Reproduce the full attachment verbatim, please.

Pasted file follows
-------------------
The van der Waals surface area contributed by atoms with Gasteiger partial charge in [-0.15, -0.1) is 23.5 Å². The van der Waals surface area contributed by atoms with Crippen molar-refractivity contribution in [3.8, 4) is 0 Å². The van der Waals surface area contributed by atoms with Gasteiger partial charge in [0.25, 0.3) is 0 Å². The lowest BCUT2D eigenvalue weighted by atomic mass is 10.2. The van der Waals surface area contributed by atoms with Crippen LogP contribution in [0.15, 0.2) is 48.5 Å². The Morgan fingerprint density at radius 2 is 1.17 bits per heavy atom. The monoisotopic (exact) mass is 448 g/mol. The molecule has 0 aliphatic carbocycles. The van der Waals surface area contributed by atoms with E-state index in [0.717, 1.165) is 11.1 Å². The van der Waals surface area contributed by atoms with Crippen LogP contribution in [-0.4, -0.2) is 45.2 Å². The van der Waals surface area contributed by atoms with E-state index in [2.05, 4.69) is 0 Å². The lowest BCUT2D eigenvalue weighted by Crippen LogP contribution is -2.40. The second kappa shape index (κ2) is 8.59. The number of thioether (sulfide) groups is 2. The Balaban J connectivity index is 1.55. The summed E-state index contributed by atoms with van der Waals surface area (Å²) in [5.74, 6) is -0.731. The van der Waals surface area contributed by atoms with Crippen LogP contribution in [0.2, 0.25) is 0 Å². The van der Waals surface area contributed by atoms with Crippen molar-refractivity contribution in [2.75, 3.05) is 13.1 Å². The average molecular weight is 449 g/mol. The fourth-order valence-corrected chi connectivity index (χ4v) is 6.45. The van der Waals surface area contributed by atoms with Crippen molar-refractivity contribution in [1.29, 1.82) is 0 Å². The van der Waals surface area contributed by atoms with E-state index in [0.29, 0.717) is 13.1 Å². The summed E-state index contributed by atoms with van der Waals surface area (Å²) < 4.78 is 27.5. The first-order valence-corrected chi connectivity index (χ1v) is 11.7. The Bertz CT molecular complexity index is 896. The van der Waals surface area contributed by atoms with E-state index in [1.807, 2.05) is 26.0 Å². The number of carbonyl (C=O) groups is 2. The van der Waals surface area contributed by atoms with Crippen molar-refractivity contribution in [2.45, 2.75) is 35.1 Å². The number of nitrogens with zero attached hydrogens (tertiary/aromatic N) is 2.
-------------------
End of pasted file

The van der Waals surface area contributed by atoms with Gasteiger partial charge in [-0.15, -0.1) is 23.5 Å². The van der Waals surface area contributed by atoms with Crippen molar-refractivity contribution in [3.8, 4) is 0 Å². The van der Waals surface area contributed by atoms with Gasteiger partial charge in [0.25, 0.3) is 0 Å². The lowest BCUT2D eigenvalue weighted by atomic mass is 10.2. The van der Waals surface area contributed by atoms with Crippen LogP contribution in [0.15, 0.2) is 48.5 Å². The Morgan fingerprint density at radius 2 is 1.17 bits per heavy atom. The monoisotopic (exact) mass is 448 g/mol. The molecule has 0 aliphatic carbocycles. The van der Waals surface area contributed by atoms with E-state index in [0.717, 1.165) is 11.1 Å². The van der Waals surface area contributed by atoms with Crippen LogP contribution in [-0.4, -0.2) is 45.2 Å². The van der Waals surface area contributed by atoms with E-state index in [2.05, 4.69) is 0 Å². The lowest BCUT2D eigenvalue weighted by Crippen LogP contribution is -2.40. The second kappa shape index (κ2) is 8.59. The number of thioether (sulfide) groups is 2. The Balaban J connectivity index is 1.55. The summed E-state index contributed by atoms with van der Waals surface area (Å²) in [5.74, 6) is -0.731. The van der Waals surface area contributed by atoms with Crippen LogP contribution in [0.2, 0.25) is 0 Å². The van der Waals surface area contributed by atoms with Crippen molar-refractivity contribution in [2.75, 3.05) is 13.1 Å². The average molecular weight is 449 g/mol. The fourth-order valence-corrected chi connectivity index (χ4v) is 6.45. The van der Waals surface area contributed by atoms with Crippen molar-refractivity contribution in [1.29, 1.82) is 0 Å². The van der Waals surface area contributed by atoms with E-state index in [0.29, 0.717) is 13.1 Å². The summed E-state index contributed by atoms with van der Waals surface area (Å²) < 4.78 is 27.5. The first-order valence-corrected chi connectivity index (χ1v) is 11.7. The Bertz CT molecular complexity index is 896. The van der Waals surface area contributed by atoms with E-state index in [1.807, 2.05) is 26.0 Å². The number of carbonyl (C=O) groups is 2. The van der Waals surface area contributed by atoms with Crippen molar-refractivity contribution in [2.45, 2.75) is 35.1 Å². The number of nitrogens with zero attached hydrogens (tertiary/aromatic N) is 2.